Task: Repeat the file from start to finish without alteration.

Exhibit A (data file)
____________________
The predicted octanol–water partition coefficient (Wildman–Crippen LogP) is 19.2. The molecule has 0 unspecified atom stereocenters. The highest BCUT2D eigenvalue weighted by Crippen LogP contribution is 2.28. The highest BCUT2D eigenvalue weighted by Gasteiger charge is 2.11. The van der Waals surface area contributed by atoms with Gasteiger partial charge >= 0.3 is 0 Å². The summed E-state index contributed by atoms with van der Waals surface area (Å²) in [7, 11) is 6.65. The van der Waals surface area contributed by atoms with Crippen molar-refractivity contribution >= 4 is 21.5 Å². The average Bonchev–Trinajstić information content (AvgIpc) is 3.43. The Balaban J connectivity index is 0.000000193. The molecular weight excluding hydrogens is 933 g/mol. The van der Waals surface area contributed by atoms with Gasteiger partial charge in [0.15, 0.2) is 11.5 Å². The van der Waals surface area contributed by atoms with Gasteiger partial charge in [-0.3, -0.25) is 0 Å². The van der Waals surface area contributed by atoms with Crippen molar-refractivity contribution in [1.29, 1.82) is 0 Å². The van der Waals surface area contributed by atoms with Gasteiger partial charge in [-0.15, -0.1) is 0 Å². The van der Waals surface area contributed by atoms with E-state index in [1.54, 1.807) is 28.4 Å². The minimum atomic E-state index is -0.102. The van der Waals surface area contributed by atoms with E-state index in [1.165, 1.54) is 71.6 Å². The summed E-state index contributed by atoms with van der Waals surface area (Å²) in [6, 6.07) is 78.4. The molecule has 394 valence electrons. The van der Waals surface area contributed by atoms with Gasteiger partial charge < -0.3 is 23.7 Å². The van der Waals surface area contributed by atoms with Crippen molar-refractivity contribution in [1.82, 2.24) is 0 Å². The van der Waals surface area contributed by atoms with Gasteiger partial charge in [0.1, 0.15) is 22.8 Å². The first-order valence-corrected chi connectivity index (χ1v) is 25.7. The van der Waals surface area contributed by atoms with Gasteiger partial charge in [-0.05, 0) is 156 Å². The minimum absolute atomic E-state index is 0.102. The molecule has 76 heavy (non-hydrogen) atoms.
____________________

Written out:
The predicted octanol–water partition coefficient (Wildman–Crippen LogP) is 19.2. The molecule has 0 unspecified atom stereocenters. The highest BCUT2D eigenvalue weighted by Crippen LogP contribution is 2.28. The highest BCUT2D eigenvalue weighted by Gasteiger charge is 2.11. The van der Waals surface area contributed by atoms with Gasteiger partial charge >= 0.3 is 0 Å². The summed E-state index contributed by atoms with van der Waals surface area (Å²) in [7, 11) is 6.65. The van der Waals surface area contributed by atoms with Crippen molar-refractivity contribution >= 4 is 21.5 Å². The average Bonchev–Trinajstić information content (AvgIpc) is 3.43. The Balaban J connectivity index is 0.000000193. The molecular weight excluding hydrogens is 933 g/mol. The van der Waals surface area contributed by atoms with Gasteiger partial charge in [0.15, 0.2) is 11.5 Å². The van der Waals surface area contributed by atoms with Gasteiger partial charge in [-0.3, -0.25) is 0 Å². The van der Waals surface area contributed by atoms with Crippen molar-refractivity contribution in [1.29, 1.82) is 0 Å². The van der Waals surface area contributed by atoms with Gasteiger partial charge in [-0.15, -0.1) is 0 Å². The van der Waals surface area contributed by atoms with E-state index in [1.54, 1.807) is 28.4 Å². The minimum atomic E-state index is -0.102. The van der Waals surface area contributed by atoms with E-state index in [1.165, 1.54) is 71.6 Å². The summed E-state index contributed by atoms with van der Waals surface area (Å²) in [6, 6.07) is 78.4. The molecule has 394 valence electrons. The van der Waals surface area contributed by atoms with Gasteiger partial charge < -0.3 is 23.7 Å². The van der Waals surface area contributed by atoms with Crippen molar-refractivity contribution in [1.82, 2.24) is 0 Å². The van der Waals surface area contributed by atoms with Gasteiger partial charge in [0.1, 0.15) is 22.8 Å². The first-order valence-corrected chi connectivity index (χ1v) is 25.7. The van der Waals surface area contributed by atoms with Gasteiger partial charge in [-0.05, 0) is 156 Å². The minimum absolute atomic E-state index is 0.102. The molecule has 76 heavy (non-hydrogen) atoms.